art by Félix Hernández, OP

We told the story of the Croix du Sicaire in our first post of this Dominican Faith Series. We told it then because it’s inextricable from who Saint Dominic was and who Dominicans are today.

The cross that marks the spot of where assassins waited for St. Dominic, but ultimately chose not to shoot him

In sum, it is this: Saint Dominic was walking the path from Fanjeaux to Prouille and he was singing. Now, he had ample reasons to be unhappy: for one, he was walking barefoot, as he was said to have carried his shoes. Moreover, he was living among people who held very different beliefs, some of whom even wanted to murder him. In fact, some who wanted to murder him were hiding in the bushes on his trail waiting to do the very job.

As Dominic approached them, the assassins heard him singing and quickly changed their minds. It is said that they couldn’t murder a man so joyous. So they let him live, and he sang on.

On the pilgrimage, we, too, walked the path from Fanjeaux to Prouille, first singing “We Are People of the Holy Preaching” and then strolling in silence.

We were commemorating Dominic’s joyfulness, his contemplativeness, and also the yoke of walking a distance on a sandy path under the hot sun. Really, we were commemorating Dominic’s sense of itinerancy.

It is a Dominican call to be itinerant, to be ready to move.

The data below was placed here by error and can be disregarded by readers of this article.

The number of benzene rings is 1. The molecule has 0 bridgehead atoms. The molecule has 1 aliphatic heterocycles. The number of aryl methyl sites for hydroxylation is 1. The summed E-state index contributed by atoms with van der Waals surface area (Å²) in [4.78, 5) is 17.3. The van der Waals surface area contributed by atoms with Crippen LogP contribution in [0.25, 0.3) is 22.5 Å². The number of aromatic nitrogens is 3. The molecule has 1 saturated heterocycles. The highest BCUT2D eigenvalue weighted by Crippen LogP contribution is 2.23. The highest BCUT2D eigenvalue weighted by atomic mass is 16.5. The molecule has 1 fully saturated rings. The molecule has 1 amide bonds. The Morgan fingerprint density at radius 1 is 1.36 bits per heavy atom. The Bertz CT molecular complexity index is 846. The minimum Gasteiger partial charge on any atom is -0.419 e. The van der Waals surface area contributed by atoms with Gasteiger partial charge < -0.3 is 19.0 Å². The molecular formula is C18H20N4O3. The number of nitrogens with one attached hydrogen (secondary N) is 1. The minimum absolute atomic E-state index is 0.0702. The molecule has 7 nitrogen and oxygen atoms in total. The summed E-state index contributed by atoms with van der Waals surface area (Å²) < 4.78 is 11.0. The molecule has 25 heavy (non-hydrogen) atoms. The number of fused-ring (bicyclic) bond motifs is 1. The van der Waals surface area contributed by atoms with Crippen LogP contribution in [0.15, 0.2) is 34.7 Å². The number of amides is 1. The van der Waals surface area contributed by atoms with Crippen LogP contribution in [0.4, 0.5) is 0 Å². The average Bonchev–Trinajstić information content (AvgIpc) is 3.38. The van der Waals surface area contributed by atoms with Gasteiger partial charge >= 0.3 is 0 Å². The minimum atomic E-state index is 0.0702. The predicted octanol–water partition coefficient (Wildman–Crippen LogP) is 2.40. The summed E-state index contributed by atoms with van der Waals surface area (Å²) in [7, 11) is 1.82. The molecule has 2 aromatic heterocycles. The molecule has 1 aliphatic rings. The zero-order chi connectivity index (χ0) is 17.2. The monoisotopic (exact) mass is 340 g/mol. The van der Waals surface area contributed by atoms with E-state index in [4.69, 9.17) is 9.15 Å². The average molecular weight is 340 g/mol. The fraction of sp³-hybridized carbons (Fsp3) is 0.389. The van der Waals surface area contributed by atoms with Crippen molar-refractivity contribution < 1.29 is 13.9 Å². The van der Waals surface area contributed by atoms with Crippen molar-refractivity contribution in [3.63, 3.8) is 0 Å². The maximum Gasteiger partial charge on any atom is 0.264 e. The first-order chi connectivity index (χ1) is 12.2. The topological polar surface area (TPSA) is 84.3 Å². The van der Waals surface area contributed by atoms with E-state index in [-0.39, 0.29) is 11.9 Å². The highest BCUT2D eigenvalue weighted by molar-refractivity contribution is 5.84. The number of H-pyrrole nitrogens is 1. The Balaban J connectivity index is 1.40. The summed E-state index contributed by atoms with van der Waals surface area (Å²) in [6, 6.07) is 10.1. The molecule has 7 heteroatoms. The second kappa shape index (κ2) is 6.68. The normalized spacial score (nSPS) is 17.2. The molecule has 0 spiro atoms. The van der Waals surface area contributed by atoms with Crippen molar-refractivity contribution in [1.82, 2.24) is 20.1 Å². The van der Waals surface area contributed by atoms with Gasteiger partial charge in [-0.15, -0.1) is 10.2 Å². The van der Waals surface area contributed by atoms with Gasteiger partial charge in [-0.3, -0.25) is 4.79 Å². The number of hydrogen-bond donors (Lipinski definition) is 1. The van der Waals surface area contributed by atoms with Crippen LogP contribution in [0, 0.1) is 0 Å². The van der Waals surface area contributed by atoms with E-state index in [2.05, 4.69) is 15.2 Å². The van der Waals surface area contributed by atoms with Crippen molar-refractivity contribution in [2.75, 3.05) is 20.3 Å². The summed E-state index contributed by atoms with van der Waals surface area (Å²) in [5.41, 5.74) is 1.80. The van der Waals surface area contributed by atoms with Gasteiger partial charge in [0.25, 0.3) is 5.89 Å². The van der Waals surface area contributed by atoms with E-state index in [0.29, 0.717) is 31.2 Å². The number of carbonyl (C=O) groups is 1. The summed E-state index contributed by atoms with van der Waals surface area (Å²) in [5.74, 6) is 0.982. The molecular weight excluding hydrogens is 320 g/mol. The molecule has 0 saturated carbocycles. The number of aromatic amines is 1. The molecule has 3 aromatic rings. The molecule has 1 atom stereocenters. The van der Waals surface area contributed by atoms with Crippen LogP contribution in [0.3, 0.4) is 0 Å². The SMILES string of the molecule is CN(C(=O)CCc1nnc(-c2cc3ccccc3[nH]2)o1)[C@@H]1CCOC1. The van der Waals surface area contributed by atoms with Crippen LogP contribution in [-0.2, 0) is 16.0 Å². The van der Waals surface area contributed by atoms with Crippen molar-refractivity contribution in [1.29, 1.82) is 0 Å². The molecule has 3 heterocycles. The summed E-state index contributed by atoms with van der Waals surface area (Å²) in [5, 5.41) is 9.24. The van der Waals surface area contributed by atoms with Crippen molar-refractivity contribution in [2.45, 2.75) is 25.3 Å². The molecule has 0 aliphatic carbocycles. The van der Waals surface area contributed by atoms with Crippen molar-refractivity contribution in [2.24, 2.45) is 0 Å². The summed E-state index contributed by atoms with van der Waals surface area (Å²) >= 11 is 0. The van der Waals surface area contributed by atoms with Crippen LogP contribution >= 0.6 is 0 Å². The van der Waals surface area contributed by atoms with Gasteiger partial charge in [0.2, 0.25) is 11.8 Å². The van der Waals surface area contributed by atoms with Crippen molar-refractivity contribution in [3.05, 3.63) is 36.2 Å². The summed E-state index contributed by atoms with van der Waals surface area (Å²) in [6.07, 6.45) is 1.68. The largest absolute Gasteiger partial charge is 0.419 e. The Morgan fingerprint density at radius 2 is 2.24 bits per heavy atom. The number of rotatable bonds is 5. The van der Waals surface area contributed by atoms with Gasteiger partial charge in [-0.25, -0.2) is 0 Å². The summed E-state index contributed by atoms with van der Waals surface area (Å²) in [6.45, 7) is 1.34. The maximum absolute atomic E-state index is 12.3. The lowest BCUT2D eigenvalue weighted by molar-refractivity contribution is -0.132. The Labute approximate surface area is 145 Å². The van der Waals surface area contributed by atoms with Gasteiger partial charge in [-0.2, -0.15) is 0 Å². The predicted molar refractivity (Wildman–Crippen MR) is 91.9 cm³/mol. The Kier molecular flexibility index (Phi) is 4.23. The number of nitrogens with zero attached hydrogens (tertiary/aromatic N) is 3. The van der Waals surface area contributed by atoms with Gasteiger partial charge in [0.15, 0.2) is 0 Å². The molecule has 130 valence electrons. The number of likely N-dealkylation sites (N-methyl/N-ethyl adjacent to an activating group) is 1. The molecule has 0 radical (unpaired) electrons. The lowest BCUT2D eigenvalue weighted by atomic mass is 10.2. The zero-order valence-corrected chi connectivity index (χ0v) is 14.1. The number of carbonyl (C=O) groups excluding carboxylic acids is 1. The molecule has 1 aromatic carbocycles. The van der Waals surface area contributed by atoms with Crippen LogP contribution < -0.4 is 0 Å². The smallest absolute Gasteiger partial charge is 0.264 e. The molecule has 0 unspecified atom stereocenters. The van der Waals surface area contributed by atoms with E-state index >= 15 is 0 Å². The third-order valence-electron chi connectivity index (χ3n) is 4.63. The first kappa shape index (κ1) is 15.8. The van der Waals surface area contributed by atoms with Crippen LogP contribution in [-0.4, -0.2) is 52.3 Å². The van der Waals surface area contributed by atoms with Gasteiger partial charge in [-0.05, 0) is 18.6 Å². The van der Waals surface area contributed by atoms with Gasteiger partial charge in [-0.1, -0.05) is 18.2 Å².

The group walks the way of St Dominic

However, itinerancy encompasses not just physical movement but also openness in mind and spirit. It is not just being stuck to one belief, but being open to many. It is being open to others, to challenges.

No doubt, there are some people to whom it is a pleasure to be open. But what about those from whom we guard ourselves? What about “contamination,” and the fear of the unknown that many strangers bring?

Dominic didn’t know who he would meet on his path, yet he always traveled on. When he met his supposed assassins, he did not shield himself with violence or with fear; he was open even to them.

It is no wonder that, years later, Saint Catherine of Siena wrote:

“The Dominican order has room for all people; it is a spacious, joyous, fragrant, and delightful garden with all flowers in it.”

Saint Dominic’s path

Really, isn’t this the basic message of Jesus who touched lepers and walked with sinners? Jesus didn’t shun people. He didn’t shy away from any path out of fear. He, more than anyone, was open to others, to hardship, to life.

It is a Dominican call to be itinerant, to be ready to move, to be ready to take on all of the above.

Indeed, walking without fear brings with it the potential to have an unfortunate ending. But, as we see with Dominic, the openness of itinerancy also brings with it the possibility to come to a place of understanding, peace, and love

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For two weeks in June, a group of twenty-three people (about half sisters and half lay people) traced the footsteps that Saint Dominic laid in France over eight centuries ago. We learned about the life and ways of Saint Dominic so as to consider how we can live in a way that spreads his spirit today. This article is the seventh in the resulting series on Dominican faith. We will post these in the coming days as a countdown to Saint Dominic’s Feast Day, August 8th. For the entire series, click here.